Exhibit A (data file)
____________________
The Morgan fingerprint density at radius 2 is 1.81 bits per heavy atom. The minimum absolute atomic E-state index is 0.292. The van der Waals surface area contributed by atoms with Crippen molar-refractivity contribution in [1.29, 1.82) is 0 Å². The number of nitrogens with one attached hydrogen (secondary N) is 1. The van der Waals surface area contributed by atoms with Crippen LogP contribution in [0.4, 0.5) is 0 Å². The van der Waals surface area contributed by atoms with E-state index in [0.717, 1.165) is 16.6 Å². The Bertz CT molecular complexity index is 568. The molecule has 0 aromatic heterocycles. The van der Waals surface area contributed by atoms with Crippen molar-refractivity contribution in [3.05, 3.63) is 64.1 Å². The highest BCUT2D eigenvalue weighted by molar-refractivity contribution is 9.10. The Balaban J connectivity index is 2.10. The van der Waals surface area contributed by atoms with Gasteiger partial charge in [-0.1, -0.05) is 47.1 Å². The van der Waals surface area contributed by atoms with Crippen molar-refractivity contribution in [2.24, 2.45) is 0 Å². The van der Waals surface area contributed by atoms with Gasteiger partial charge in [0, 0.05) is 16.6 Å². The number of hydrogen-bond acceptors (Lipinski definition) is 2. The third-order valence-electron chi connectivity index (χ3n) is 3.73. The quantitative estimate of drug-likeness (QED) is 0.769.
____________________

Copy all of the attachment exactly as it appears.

The Morgan fingerprint density at radius 2 is 1.81 bits per heavy atom. The minimum absolute atomic E-state index is 0.292. The van der Waals surface area contributed by atoms with Crippen molar-refractivity contribution in [1.29, 1.82) is 0 Å². The number of nitrogens with one attached hydrogen (secondary N) is 1. The van der Waals surface area contributed by atoms with Crippen LogP contribution in [0.4, 0.5) is 0 Å². The van der Waals surface area contributed by atoms with E-state index in [0.717, 1.165) is 16.6 Å². The Bertz CT molecular complexity index is 568. The molecule has 0 aromatic heterocycles. The van der Waals surface area contributed by atoms with Crippen molar-refractivity contribution in [3.05, 3.63) is 64.1 Å². The highest BCUT2D eigenvalue weighted by molar-refractivity contribution is 9.10. The Balaban J connectivity index is 2.10. The van der Waals surface area contributed by atoms with Gasteiger partial charge in [-0.1, -0.05) is 47.1 Å². The van der Waals surface area contributed by atoms with Crippen molar-refractivity contribution in [2.24, 2.45) is 0 Å². The van der Waals surface area contributed by atoms with Gasteiger partial charge in [0, 0.05) is 16.6 Å². The number of hydrogen-bond acceptors (Lipinski definition) is 2. The third-order valence-electron chi connectivity index (χ3n) is 3.73. The quantitative estimate of drug-likeness (QED) is 0.769.